- The Washington Times - Monday, March 6, 2006

About an hour after the NFL and its players union agreed to delay the start of free agency until Thursday, the Washington Redskins added to the pool of available players by cutting three-time Pro Bowl linebacker LaVar Arrington late last night.

The Redskins announced the agreement with the former first-round pick just before midnight. Terms of the deal were not disclosed, but cutting Arrington would have saved the Redskins only $100,000 before this new agreement was reached.

Negotiations between the league and the union over an extension to their collective bargaining agreement broke down earlier in the evening, but the delay revealed some hope of resuming talks. NFL spokesman Greg Aiello said it would give owners a chance to consider the union’s latest proposal during a meeting tomorrow in Dallas.

Teams now face a 9 p.m. deadline Wednesday to cut players to get under the salary cap. The late move marked the third time yesterday the league pushed back the start of free agency.

By yesterday afternoon, there was enough progress in the negotiations in New York to prompt the league to delay by four hours a 6 p.m. deadline to cut players to get under the $94.5 million salary cap.

By early evening, the talks had broken off. The league then pushed the cutdown deadline to 11:30 p.m. without any suggestion of new talks, though clearly that changed.

“The talks ended after the NFL gave us a proposal which provided a percentage of revenues for the players which would be less than they received over the last 12 years,” said Gene Upshaw, executive director of the NFL Players Association. “After suggesting we extend the waiver deadline from six o’clock to 10 this evening, they gave us a new proposal which was worse than their prior offer. Quite naturally, we rejected that proposal and saw no need to continue meeting.”

Upshaw told The Washington Times: “It’s over. I cannot sell my players out for less than what they are already making.”

But Harold Henderson, the NFL’s executive vice president for labor relations, said the union rejected a proposal that would have added $577 million for players in 2006 compared to 2005 and $1.5 billion in the six years of the extension.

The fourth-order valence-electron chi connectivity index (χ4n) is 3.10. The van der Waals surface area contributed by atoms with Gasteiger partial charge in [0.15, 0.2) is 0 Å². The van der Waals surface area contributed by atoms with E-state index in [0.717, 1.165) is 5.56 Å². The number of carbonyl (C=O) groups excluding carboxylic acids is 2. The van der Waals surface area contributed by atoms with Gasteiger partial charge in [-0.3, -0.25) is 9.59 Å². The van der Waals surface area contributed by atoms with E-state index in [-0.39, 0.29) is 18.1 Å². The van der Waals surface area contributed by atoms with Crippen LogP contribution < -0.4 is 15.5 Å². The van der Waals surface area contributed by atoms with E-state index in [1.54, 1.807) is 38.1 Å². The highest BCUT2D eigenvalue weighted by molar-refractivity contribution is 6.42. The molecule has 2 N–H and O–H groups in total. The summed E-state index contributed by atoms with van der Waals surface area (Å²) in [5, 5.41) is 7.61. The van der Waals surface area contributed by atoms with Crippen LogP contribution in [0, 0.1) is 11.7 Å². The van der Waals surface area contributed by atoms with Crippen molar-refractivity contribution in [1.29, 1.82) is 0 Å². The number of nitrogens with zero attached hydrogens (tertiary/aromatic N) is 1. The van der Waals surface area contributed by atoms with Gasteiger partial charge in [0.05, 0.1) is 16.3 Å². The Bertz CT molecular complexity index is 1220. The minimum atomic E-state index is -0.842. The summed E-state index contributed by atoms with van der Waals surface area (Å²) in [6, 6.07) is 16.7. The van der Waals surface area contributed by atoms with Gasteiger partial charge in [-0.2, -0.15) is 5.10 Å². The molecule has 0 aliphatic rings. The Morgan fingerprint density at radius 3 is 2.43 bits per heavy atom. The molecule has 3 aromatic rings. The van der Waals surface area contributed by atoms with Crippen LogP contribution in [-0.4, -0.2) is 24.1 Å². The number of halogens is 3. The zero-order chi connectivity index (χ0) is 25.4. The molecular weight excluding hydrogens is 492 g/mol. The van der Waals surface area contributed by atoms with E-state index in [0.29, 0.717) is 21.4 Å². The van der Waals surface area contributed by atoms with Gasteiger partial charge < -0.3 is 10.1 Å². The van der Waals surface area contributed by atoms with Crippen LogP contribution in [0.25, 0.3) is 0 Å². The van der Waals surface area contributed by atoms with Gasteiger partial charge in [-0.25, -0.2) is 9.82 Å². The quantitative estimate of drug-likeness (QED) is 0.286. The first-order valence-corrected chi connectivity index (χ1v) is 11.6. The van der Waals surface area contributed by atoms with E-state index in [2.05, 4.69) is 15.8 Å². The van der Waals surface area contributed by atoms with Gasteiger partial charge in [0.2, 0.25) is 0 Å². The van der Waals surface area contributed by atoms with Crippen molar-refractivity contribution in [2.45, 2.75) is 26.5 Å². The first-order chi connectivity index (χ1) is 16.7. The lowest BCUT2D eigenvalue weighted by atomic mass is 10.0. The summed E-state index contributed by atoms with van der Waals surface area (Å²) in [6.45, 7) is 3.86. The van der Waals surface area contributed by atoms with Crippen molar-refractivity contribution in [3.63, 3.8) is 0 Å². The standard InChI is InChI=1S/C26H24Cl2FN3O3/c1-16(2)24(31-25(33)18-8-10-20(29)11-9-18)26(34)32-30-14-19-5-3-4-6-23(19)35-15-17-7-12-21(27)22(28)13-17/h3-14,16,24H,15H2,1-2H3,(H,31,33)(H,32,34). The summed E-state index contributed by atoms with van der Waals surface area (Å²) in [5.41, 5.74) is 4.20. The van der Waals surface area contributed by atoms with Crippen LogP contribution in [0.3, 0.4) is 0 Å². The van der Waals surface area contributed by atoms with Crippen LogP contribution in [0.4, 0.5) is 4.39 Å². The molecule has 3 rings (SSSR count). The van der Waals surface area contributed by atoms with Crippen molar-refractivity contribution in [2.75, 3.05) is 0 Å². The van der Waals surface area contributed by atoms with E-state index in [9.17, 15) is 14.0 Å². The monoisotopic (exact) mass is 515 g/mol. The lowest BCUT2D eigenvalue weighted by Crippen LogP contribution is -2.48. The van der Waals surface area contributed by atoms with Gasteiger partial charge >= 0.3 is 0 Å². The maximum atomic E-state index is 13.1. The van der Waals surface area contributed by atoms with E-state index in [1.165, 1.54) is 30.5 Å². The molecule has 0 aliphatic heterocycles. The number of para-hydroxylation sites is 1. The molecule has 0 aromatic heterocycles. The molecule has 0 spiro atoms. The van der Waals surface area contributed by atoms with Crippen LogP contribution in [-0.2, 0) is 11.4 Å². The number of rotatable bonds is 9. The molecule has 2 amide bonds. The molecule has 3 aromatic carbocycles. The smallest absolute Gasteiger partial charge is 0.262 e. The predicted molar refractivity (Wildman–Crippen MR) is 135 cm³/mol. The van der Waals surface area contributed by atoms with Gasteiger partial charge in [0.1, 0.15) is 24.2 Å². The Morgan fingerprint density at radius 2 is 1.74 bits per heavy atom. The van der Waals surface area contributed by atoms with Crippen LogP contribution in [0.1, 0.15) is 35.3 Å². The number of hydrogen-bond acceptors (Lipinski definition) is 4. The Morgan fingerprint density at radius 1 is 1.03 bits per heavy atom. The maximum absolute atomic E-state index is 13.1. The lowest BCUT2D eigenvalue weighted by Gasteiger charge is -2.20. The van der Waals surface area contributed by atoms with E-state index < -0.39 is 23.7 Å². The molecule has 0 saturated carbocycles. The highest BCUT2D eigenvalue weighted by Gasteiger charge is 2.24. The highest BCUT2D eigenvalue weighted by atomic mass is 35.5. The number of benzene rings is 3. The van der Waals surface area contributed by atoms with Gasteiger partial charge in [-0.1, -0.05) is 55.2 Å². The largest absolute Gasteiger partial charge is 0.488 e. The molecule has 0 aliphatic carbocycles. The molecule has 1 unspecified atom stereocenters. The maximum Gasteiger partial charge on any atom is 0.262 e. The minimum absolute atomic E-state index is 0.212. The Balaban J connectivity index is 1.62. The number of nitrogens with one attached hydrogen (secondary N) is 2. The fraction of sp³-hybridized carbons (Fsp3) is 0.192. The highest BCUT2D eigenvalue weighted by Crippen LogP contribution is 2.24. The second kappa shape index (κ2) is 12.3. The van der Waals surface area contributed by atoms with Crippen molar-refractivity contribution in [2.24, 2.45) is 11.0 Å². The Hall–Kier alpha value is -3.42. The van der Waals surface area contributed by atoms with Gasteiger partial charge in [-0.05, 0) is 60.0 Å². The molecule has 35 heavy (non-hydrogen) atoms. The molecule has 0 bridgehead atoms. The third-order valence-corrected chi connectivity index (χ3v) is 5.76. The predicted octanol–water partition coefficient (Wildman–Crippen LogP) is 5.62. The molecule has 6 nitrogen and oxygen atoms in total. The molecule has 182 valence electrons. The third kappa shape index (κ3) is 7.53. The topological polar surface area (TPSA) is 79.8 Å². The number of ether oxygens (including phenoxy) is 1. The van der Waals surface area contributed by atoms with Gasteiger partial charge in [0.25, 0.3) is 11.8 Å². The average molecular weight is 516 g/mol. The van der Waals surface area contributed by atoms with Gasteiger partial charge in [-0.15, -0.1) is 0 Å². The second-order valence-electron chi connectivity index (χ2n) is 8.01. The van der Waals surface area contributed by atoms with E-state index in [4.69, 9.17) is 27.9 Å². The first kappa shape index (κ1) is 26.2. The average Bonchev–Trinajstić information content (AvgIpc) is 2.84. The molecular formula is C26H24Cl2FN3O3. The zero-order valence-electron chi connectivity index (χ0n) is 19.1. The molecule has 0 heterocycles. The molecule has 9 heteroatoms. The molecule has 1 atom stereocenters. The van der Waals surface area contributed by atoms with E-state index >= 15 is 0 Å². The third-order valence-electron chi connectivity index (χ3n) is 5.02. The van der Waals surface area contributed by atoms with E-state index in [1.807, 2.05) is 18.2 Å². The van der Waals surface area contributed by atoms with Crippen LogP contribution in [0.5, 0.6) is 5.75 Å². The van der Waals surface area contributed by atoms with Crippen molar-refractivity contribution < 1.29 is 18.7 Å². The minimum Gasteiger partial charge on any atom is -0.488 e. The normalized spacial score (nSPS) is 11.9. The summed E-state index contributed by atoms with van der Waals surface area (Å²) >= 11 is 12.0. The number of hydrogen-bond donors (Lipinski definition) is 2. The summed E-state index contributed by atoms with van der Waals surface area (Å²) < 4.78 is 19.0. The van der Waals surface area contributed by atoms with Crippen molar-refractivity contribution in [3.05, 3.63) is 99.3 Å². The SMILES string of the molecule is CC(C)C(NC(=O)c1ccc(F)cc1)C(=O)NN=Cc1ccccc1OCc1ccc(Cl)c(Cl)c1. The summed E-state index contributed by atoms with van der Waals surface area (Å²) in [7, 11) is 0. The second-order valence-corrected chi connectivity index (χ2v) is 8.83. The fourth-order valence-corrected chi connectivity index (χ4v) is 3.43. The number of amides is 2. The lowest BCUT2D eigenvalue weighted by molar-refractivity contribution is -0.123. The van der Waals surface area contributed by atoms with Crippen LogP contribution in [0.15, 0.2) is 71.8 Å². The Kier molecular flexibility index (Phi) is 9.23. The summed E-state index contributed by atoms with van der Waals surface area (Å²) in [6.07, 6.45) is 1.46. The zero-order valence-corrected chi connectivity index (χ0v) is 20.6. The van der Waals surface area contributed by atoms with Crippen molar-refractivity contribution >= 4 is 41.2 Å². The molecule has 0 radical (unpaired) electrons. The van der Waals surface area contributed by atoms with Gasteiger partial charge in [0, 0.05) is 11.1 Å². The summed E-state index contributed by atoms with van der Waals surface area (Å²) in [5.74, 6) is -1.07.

“It’s an unfortunate situation for the players, the fans and the league,” Henderson said.

The Redskins are among the teams with the most serious salary cap difficulties. How much the deal with Arrington changed that won’t be known until at least today, when Washington coach Joe Gibbs is expected to discuss the popular player’s departure.

Before Arrington’s release, the Redskins were believed to be prepared to cut a group of former starters that included quarterback Patrick Ramsey, cornerback Walt Harris, safety Matt Bowen, center Cory Raymer, defensive tackle Brandon Noble, receiver James Thrash, kicker John Hall and punter Tom Tupa. Reserve receiver Taylor Jacobs also could be released despite the relatively paltry cap savings.

However, even after cutting those nine players, the Redskins would have had little cap room to re-sign other players or to pursue free agents as they have done almost every winter under owner Dan Snyder. With a new CBA, the cap could be $10 million higher, allowing the Redskins and other teams to hold on to some of their players.

The good news for the Redskins is that they had only two starters — strong safety Ryan Clark and tight end Robert Royal — who are due to become unrestricted free agents when the signing period begins early Thursday morning. Left guard Derrick Dockery was the only starter who was due to be a restricted free agent — the Redskins had the right to match any offers he received — and he signed his $712,000 tender offer yesterday.

Without an agreement to extend the CBA, there would be no June 1 rule this year. The rule allowed teams to cut players after that date and count a prorated portion of their signing bonus against the next season’s salary cap. Without that rule, all of the bonus money would count against this season’s cap.

The league and the players union can’t agree on how to split revenue. The union wants 60 percent to go to player salaries. The league has offered 56.2 percent.

The impasse could force other teams to cut big-name players, such as guard Will Shields of the Kansas City Chiefs and linebacker Derrick Brooks of the Tampa Bay Buccaneers.

The talks, which have been on and off during the past couple of weeks, are complicated by the ongoing dispute between large-market and small-market teams over the sharing of ancillary revenues like stadium seat licenses, luxury suites and local advertising.

Upshaw has maintained that the owners have to solve that dispute before they can come to an agreement with his union.

If the sides can’t agree on a deal by next March, there would be no salary cap in 2007, and players couldn’t become unrestricted free agents until after six seasons as opposed to the current four.

The Associated Press contributed to this article.

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